Rants

More comment spam

I just got a few comment spams in my blog. This is fairly common so I usually don’t mind so much. Except these ones were from ApexSQL Software, formally Lockwood Tech. Pretty poor form guys, you know SQLTeam sells advertising if you want to announce a new product. 

posted @ Wednesday, June 02, 2004 8:39 PM | Feedback (0)

Stored Procedure FUD

Stored Procs don't scale... yeah right

posted @ Tuesday, March 09, 2004 7:50 PM | Feedback (10)

Area man blames tools for own lack of knowledge.

Sounds like a headline from The Onion doesn't it ? Something I've mentioned once or twice is my annoyance at people who use the GUI tools that Microsoft supply as an excuse to not know what is actually going along behind the scenes. Then when they hit the brick wall they were heading for by not understanding their toolkit, they rant and rave about how Microsoft is crap, or SQL Server is crap, or HTML is crap, or whatever it is they don't get. This is a perfect example.

posted @ Sunday, December 21, 2003 7:24 AM | Feedback (4)

don't log on as sa, dummy

Phil Scott gives an excellent rundown on why your application shouldn't use the SA account to log in with. This link might serve you well as a handy page slap next time you see "sa" in a connection string. Not only that, but very cool use of a Spinal Tap reference in the blog. Way to go Phil!

posted @ Thursday, December 11, 2003 6:29 PM | Feedback (1)

Software Fashions

An interesting article about fads in software development. Rob will appreciate this : XML is best at representing data in a clean and open fashion. Anything more is stretching the point, like sticking a saddle on a pig and calling it a micro-horse. Inevitably, books then start to appear that rationalize the industry's madness, such as Micro-Horse Revealed, Micro-Horse Developer's Guide, or Teach Your Micro-Horse to Sing in 21 Days!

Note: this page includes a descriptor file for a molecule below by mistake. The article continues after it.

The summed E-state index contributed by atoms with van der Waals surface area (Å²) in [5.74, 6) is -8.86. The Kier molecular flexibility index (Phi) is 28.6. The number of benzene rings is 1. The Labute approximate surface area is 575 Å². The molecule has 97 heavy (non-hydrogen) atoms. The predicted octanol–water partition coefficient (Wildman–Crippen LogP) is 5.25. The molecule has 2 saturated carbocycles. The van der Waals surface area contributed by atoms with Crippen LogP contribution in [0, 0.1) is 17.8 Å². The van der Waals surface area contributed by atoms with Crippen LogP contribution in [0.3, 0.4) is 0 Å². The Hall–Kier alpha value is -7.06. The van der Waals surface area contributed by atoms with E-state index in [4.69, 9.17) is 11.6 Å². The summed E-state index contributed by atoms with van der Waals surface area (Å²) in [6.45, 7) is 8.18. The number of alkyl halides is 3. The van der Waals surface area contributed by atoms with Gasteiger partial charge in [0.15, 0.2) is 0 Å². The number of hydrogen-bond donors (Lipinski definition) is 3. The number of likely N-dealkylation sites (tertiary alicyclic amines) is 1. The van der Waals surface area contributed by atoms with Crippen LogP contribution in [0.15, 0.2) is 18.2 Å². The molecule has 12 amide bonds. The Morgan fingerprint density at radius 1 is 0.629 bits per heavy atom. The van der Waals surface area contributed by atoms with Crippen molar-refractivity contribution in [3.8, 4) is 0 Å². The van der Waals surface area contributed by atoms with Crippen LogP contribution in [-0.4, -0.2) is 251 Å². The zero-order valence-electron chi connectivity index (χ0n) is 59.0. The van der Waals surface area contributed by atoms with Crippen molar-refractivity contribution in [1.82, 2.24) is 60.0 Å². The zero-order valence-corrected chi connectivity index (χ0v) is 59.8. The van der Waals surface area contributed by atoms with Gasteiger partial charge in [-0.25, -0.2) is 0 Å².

posted @ Monday, October 06, 2003 8:32 PM | Feedback (0)

Versioning Code

Why oh why do some developers not feel the need to version stored procedures ? On a current project I have been watching a developer (who happens to be working on a different project to me) work. He seems like he knows what he is doing, and he is following a bunch of "best practices" like CVS and build tools. However, everytime he works on a stored procedure, it is inside Enterprise Manager!!!!! Why is T-SQL code treated like a second class citizen by so many people ?. It is equally crucial to the workings of the system, and equally easy to...

posted @ Tuesday, September 30, 2003 8:04 PM | Feedback (6)